Anzac Day is an important day of remembering and reflection for Blaxland's Del Gaudry.
The Royal Australian Air Force squadron leader has held many roles within the air force over the years, and believes Anzac Day traditions such as the Dawn Service are "firmly established as part of our national culture."
"From the Dawn Service to the Last Post, these traditions are a chance to reflect upon the losses suffered, the sacrifices made and the need to strive for peace where possible," she says in a Respect the Day video put together by the RSL and Services Clubs Association.
"It's remembering the men and women who have lost their lives and those who have mental and physical injuries; the sacrifices they made," she told the Blue Mountains Gazette.
"When I walked the Kokoda Track in 2008 it really brought home how tough it must have been for our veterans who were there. I was there equipped; they were there ill-equipped on many levels."
Last year Ms Gaudry had the honour of reciting The Ode at the Anzac Day NRL game between the Dragons and the Roosters.
Every year she marches in Sydney with the Women's Royal Australian Air Force, and also marched last year at the Sydney march with By the Left - a group founded by Victorian veteran Kellie Dadds for servicewomen who were sick of being told that "you're wearing your grandfather's medals on the wrong side."
"The crowd are so encouraging. You always get such a great feeling marching in Sydney," Ms Gaudry said.
"It makes you feel so proud."
This Anzac Day she'll be at Hellfire Pass in Thailand, a railway cutting on the former 'Death Railway' built with forced labour, including Allied prisoners of war, during the Second World War, where the harsh conditions saw a heavy loss of life.
Now 61, Ms Gaudry works as a member support co-ordinator through the air force's Canberra headquarters, but is based out of Glenbrook
She deals with personnel nationwide, checking how they're going with treatment plans for various injuries and illness, and providing assistance as required.
Post traumatic stress disorder is a frequent occurrence.
"You don't have to see lots of terrible things to get PTSD," she said.
Ms Gaudry has worked in a variety of roles within the air force - everything from logistics, to the New South Wales manager of Defence Reserves support, and air force coach.
She first joined the Women's Royal Australian Air Force at the age of 18, and left about two years later.
She joined again in 1989 after completing a degree and with a six-year-old daughter.
After leaving the air force again, she moved into human resources, working for several big companies such as Visy, Mobil and Bunzl.
But she couldn't stay away, returning once more in 2006 to join the reserves.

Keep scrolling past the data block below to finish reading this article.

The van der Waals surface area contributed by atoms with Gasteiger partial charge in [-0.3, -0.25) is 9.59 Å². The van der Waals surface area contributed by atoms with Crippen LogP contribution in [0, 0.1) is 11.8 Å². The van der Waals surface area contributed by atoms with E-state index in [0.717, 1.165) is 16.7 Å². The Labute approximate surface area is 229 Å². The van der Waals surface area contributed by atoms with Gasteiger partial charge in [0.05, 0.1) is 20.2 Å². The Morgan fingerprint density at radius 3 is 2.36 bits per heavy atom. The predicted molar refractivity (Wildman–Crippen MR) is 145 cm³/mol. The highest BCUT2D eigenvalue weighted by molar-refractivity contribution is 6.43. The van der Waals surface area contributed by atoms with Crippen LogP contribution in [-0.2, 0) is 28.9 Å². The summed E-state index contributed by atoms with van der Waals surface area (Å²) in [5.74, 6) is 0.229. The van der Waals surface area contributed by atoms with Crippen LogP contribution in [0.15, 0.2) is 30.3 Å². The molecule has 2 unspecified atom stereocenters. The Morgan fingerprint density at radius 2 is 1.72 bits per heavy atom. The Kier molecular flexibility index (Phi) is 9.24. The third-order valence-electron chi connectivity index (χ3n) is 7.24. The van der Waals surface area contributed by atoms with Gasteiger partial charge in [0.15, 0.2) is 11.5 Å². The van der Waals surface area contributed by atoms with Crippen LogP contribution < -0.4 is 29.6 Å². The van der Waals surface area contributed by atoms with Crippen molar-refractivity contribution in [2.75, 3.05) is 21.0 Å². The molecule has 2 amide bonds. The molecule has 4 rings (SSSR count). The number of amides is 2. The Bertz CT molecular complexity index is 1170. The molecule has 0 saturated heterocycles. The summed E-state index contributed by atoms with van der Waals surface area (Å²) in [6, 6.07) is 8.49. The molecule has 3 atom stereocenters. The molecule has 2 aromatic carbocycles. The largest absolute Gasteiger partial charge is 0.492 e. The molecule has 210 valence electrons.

While the number of women in the Australian Defence Force is increasing, there's still a long way to go.
In 2018, women represented 22.1 per cent of the air force, 21.5 per cent of the navy and 14.3 per cent of the army.
"Twenty-five per cent is the tipping point in professions where things become more normal," Ms Gaudry said.
In 1990 when she was completing her training to become an officer, of the group of 24, just four were women.
"It's vastly different from when I first joined," she said.
"It's about having strong leaders ... we need more women at the top. There's a very narrow band of women at the top, but it's getting better."
Having childcare centres close to bases and onsite so that both parents can take responsibility for their children, was a good thing, she said.
When I walked the Kokoda Track in 2008 it really brought home how tough it must have been for our veterans who were there. I was there equipped; they were there ill-equipped on many levels.Del Gaudry
"They've done more to make it easier or better for parents.
"I would encourage anyone to join the military. It's a great opportunity to learn life skills and the place gives you lots of opportunities."
Ms Gaudry has played an important role within the air force in providing support for servicewomen.
She was the Women's Integrated Network Group co-ordinator for Sydney, and in May 2017 she started a western Sydney branch of the Women's Veterans Network.
The monthly meetings are for women who are serving or have served, or are in the reserves.
"It's great the stories they share. It's great to have the support," Ms Gaudry said.
It's not only within the air force Ms Gaudry is making a difference.
She's been a member of the Blaxland Rural Fire Service for 10 years, encouraging other women to join, so much so their brigade now boasts 27 women.
"The captain says we're one of the few brigades with so many women," Ms Gaudry said.
She's always believed, "if you can't see it you can't be it."
She's the deputy chair on the Penrith RSL board, and says they're one of the few clubs with an even split of men and women on the board.
"I always felt I wanted to make a difference and to make a difference you have to give back. I don't watch much TV."
Even as a teenager she was "making a difference".
In year 11, sick and tired of the freezing winters where girls were expected to wear skirts to school in Camden, she showed up wearing trousers.
She was almost expelled in the process, but kept a meticulous record of the temperatures, and eventually came to an agreement with the school.
And as an adult living with her then school-age daughter Kimberly in Adelaide, she didn't see any girls using the monkey bars.
This was because other kids "could see their knickers."
So Ms Gaudry approached the school board, and "skorts" - a combination of shorts and a skirt - were introduced.
She hopes for a more forgiving world for her two grandchildren, with equal opportunities.
"I want her [Allegra] to have the opportunities to be whatever she wants to be. The same for my grandson [Aleix], and if he wants to be a ballet dancer he can," she said.
"If you've got a dream, don't give up on it because of your gender."